Raising the bar on Aspen’s mining history | AspenTimes.com

Raising the bar on Aspen’s mining history

Ray Ingram applies muscle power to a chain fall winch to hoist the heavy timbers of a replica derrick. Ingram led a team that copied a derrick used at Aspen's Holden Lixiviation Works in the 1890s.
Scott Condon/The Aspen Times |

A testament to Aspen’s illustrious mining history was raised with a lot of muscle power and little fanfare Monday afternoon.

A crew of five raised a handmade, wooden derrick on the Holden-Marolt Open Space on a little bench above Castle Creek. The derrick is a replica of a tower that supported the steel ropes that supplied electricity from a wheelhouse on Castle Creek to the massive Holden Lixiviation Works. Not only is the 26-foot derrick a spitting image of the original, it was erected in the same spot as its predecessor.

Ray Ingram and Edgar Rojo of Renaissance Woodworkers of El Jebel worked with Aspen architect and history buff Graeme Means over the winter to painstakingly copy the construction using heavy wooden beams, large bolts, washers and nuts, and joints unique to the 1880s and ’90s. They used hand tools on the vast majority of the project, and on Monday they stayed true to using techniques available in the 1890s to raise the derrick.

Muscle power

They first planted a 30-foot gin pole in the ground and steadied it with guy wires. They used come-along winches Monday to lower the gin pole low enough to hook a heavy chain to a rope harness on the derrick’s A-shaped main frame. A chain fall winch, like the ones used by mechanics to hoist engines out of cars, was attached to the gin pole and attached to a rope girdling the derrick.

Ingram and his stepson, Jace Cheatham, took turns pulling on the chain to pull the derrick frame, weighing more than 1,000 pounds, into place. Its feet were secured to concrete footings so it wouldn’t kick off. Kade Cheatham rounded out the crew that undertook the backbreaking work. They spent most of the day using massive wrenches to tighten the nuts and bolts that hold the frame together.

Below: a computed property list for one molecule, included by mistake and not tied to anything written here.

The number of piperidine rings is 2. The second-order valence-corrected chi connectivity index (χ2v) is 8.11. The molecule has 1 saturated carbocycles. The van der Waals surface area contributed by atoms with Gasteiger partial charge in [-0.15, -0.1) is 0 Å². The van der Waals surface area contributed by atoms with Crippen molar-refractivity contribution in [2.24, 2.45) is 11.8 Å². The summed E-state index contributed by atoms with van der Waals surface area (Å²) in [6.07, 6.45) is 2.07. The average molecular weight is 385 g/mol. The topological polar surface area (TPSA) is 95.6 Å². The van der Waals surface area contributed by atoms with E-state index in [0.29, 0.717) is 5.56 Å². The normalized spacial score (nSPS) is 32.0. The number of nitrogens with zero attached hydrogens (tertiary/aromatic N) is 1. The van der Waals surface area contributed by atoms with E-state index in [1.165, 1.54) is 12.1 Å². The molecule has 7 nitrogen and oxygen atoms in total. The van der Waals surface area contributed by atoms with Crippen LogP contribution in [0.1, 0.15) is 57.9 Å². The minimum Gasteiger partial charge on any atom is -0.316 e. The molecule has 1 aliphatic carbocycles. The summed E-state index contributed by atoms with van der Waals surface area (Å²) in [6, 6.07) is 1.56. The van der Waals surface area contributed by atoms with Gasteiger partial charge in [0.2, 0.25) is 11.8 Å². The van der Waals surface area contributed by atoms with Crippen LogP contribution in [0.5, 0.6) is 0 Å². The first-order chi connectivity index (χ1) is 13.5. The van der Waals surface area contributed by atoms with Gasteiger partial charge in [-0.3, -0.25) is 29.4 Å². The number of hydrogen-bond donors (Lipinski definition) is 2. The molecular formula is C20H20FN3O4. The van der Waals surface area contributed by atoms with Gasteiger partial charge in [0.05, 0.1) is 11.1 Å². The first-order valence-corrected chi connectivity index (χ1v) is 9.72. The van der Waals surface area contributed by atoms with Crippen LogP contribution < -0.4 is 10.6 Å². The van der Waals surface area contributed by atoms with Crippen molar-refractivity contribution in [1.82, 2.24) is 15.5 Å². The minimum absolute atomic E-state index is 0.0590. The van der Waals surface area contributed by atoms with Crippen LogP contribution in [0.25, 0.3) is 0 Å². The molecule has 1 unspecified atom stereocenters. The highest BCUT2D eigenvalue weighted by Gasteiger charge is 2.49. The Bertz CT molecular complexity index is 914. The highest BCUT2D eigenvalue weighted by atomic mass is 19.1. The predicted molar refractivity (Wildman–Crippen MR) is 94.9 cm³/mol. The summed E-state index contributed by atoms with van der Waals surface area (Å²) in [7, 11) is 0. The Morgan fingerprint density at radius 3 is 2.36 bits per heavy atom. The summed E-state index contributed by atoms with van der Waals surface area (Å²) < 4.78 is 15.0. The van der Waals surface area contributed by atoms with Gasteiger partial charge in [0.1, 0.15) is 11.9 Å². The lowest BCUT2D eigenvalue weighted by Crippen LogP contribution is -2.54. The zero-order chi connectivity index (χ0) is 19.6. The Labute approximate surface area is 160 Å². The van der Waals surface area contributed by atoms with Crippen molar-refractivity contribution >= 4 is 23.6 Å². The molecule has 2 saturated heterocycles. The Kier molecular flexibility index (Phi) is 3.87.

As of late Monday afternoon, the crew was preparing to add the long legs that provide support to the tower. More work will be performed today to stabilize the structure.

Bring history to life

Aspen Open Space Manager Austin Weiss said the derrick will help bring an important chapter in Aspen’s history to life. A lot of the mining history is rotting away as wooden timbers and metal surrender to the elements.

“We’re continuing to lose the pieces and parts here in Aspen,” Weiss said.

The Holden Lixiviation Works was the “crown jewel” of Aspen’s mining past, he said. The plant and associated buildings sprawled across 22 acres along Castle Creek. The works used a stamp mill, heat and chemicals to extract silver from ore.

The plant operated for about one year. All that’s left of the mill is a crumbled stone and brick foundation on a bench above Castle Creek. The sampling shed is now the Holden-Marolt Mining and Ranching Museum. The salt warehouse is a workshop.

The city has done an admirable job creating paths that wind through the property and sprinkling it with interpretative panels that describe the history. Weiss believes the replica derrick will engage people and draw them in. Very few people using a nearby pedestrian bridge and cruising by on the paved paths are aware of the property’s history, he said.

Additional panels about the derrick’s role in the Holden Lixiviation Works and the effort to duplicate it will be in place later this summer.

Labor of love

Means and fellow Aspen history student Carl Bergman pitched the idea of copying the derrick to city staff. Means had the pleasure of seeing the old derrick firsthand while it was still standing, buried in the woods that grew up around it. He displayed the last remaining chunk of the old derrick that’s still on the property. He, Ingram and Rojo studied the construction technique and materials of the old derrick so they could copy them in the new model.

The city budgeted $15,000 for the project, but it was more a labor of love for Ingram, Rojo and Means. They said they put in countless hours on the project.

“”We’re doing everything the old way — even the wages,” Means said.



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